Andreilien ‘Ergot Curry’ Interview

Andreilien aka Andrei Olenev first emerged as Heyoka on the San Francisco underground glitch/bass scene in 2006. By 2009, he was touring extensively and quickly became a staple sound in the rapidly growing bass music scene of North America. With a constantly evolving, original style, he stands out amongst bass music producers as one who keeps the vibe going strong while always venturing to explore new realms of sonic experience.

Ergot Curry is his first full length album under the name Andreilien. Neuro-bass music with glitches and funk pays equal homage to blues, andreilienanimationjazz, calypso and Asian garage music, as much as it does to drum & bass, dub and glitch hop.​

Playing live sets of his own original tracks, his music has been described as a journey through fractal soundscapes and alternate realms, riding the waves of fat glitch beats and earth rumbling sub bass. His production quality continues to elevate and surprise even the most sophisticated ears, with his use of found sound, analog modular synthesis, custom NI Reaktor synths, and a variety of plugins. Ergot Curry is a journey into a land of fractal sound.

What are the first three words that come to mind when asked to describe the overall sound of “Ergot Curry”?

Dynamicistic, poignentially, magneticallism.

How long did it take to produce the album, and what was going on in your life and/or inspiring you as you created it?

I’ve pretty much been working on it for two years, but the majority of the album was done over the last year. The initial tunes I was working on in the first year mainly got dropped from the album. As I’ve been working on it, my musical interests and production styles have been changing, which is why the album is pretty eclectic. It took me a long time because after my last EPs I was a bit bored with what I was working on and really wanted to explore different types of sounds and different ways of producing. So, I spent a lot of time just geeking out on new things until something would inspire me, and then I would build a track around that. After the whole thing was pretty much done, I went over each track to try to add embellishments and make each track sound more consistent together. As for what was going on in my life, it’s hard to say. I live out in the woods, hermiting out in my studio. And, I play shows most weekends. That’s about it.

Screen Shot 2015-04-28 at 4.33.01 PMHow’s it been going, touring with the new music?

It has been good. For my dance tunes, playing them out is usually part of my production process. As I play them out, there are parts I generally like more, and parts of tunes that I tend to skip over. That gives me an idea of things to change in my tunes. I also like to always have a handful of new tracks each time I revisit a city, so I try to constantly be working on new tunes for my sets.

Can you tell us about the creation process of the “Ginectigazoinc” music video?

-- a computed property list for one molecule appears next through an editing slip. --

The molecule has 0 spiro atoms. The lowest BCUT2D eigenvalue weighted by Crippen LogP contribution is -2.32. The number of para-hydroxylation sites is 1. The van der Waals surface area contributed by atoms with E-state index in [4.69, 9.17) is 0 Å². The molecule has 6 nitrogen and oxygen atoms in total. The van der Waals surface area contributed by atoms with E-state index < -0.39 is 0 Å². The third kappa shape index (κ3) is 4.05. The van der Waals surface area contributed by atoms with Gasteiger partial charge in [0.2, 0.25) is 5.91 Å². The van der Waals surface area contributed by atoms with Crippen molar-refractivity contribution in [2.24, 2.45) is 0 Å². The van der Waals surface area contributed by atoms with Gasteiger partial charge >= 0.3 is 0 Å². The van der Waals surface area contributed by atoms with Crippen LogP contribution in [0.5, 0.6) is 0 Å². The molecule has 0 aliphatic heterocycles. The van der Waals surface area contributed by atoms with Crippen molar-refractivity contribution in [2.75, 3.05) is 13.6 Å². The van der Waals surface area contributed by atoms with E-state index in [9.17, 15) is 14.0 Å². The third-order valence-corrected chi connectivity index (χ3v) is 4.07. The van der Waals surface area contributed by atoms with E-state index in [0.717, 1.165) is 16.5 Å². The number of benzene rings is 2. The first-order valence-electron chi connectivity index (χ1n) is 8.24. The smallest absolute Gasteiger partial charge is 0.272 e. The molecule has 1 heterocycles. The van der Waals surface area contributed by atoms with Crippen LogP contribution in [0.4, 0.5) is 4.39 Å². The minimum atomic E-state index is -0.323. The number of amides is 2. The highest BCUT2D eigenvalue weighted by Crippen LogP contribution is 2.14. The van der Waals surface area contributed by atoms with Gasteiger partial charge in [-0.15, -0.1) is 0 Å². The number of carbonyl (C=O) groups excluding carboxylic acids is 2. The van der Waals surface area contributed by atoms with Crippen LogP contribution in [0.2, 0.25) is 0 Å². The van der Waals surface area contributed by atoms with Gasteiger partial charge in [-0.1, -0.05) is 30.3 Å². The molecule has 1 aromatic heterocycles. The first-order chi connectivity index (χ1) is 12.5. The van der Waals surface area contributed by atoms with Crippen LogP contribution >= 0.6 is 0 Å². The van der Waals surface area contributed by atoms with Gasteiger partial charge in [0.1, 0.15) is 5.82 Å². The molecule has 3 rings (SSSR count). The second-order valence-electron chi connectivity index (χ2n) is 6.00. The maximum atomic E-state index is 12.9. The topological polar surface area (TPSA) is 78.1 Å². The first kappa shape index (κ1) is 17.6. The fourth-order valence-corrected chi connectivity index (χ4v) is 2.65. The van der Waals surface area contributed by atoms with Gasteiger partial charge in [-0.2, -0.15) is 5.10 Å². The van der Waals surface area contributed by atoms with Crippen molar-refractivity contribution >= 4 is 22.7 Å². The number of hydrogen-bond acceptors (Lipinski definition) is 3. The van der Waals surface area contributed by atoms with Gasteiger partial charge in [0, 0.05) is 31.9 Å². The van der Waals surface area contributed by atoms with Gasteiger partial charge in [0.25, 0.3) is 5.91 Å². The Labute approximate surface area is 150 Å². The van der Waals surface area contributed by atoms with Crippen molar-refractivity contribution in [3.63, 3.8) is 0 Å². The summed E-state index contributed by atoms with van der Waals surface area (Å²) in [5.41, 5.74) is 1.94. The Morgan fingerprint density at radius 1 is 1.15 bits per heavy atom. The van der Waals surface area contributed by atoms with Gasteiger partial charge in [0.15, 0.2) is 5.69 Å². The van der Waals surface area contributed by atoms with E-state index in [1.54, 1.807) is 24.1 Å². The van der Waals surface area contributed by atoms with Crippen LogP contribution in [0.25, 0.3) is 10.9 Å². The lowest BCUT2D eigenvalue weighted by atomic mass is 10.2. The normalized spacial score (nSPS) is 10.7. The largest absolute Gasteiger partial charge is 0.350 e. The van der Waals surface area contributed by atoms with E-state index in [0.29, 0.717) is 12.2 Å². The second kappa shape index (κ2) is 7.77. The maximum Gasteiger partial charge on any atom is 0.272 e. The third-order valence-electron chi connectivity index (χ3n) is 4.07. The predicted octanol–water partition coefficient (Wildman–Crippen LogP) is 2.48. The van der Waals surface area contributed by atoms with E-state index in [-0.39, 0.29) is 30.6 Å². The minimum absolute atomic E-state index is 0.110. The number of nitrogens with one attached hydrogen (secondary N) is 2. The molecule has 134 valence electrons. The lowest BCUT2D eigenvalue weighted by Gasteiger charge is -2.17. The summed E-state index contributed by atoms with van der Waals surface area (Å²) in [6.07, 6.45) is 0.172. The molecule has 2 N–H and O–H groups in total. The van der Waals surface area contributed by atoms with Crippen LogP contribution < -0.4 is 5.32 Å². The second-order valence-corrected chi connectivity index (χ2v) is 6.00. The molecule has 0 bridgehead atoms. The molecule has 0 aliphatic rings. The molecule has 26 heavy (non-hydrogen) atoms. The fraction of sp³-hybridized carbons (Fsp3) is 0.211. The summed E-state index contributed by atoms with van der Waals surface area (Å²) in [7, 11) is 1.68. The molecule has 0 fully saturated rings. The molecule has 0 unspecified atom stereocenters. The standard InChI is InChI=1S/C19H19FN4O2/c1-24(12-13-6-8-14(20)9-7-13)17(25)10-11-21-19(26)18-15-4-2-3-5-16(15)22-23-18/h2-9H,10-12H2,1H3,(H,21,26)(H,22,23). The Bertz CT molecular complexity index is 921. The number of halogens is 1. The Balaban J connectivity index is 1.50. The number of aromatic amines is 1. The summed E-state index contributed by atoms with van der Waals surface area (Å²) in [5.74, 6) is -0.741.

The fractal video for “Ginectigazoinc” is actually something I rendered a couple years ago and set to a different track from my last EP. The rendering took so long that the EP was already several months old by the time the video was done, so I decided to save it for something else. The intro clip with the alien girls shattering my name is new though. I wanna do some more stuff like that. For years I’ve been planning on developing an audio visual live set. I already have a template set up to do it, using Max for live patches that run Resolume off of Ableton. So, I could basically play my set exactly how I do now, and each audio clip and effect would trigger corresponding video clips and effects. The main thing that has kept me from getting it ready is just that I don’t have nearly enough material rendered for a full set.  3D fractal rendering and 3D rendering in general takes a very long time to render, and I just don’t have the computer power necessary to really get it together, but I’m still planning on getting it going in the near future.

Do you set a specific intention or direction when you sit down to make music?

Usually not. I don’t have a very formulaic production routine. Most of my tunes come about from me experimenting until something develops that inspires me. Sometimes I have a general idea or theme for a tune I would like to go for, or a melody in my head or something like that, but more often than not I have no set intention for what I’m working on.

Can you tell us about the songs on this album, if any of them have special meaning or stories behind them, or were there any you had a lot of fun making in particular?

The songs are pretty eclectic. Stylistically, they are mostly pretty dubby and glitchy. They have various energy levels from ambient/downtempo to really wacky drum and bass  The ones that I had the most fun with were probably the ones where I drifted the most from my normal production process. “Ginectigazink” and “Fried with Benefits” were probably some of the funnest ones to make, because they both kind of accidentally came about through playing around with different  sound ideas with no real track in mind. “Fried with Benefits” is a bit ravey for my style, but it just kind of developed like that. I decided to just go for it, and had a lot of fun with it in the process.

What are your plans for what’s next?

I’m working a lot on new methods of sound design and want to make a more experimental album. I’ve been programming instruments in Reaktor and building a collection of Reaktor maps to try to get a platform for a new direction in my sound palate. I’m working on some stuff right now that is kind of unusual, that I’m pretty excited to develop. As for shows I plan to continue touring often. And, like I mentioned earlier, I’m hoping to incorporate my visuals in my live sets in the the near future.

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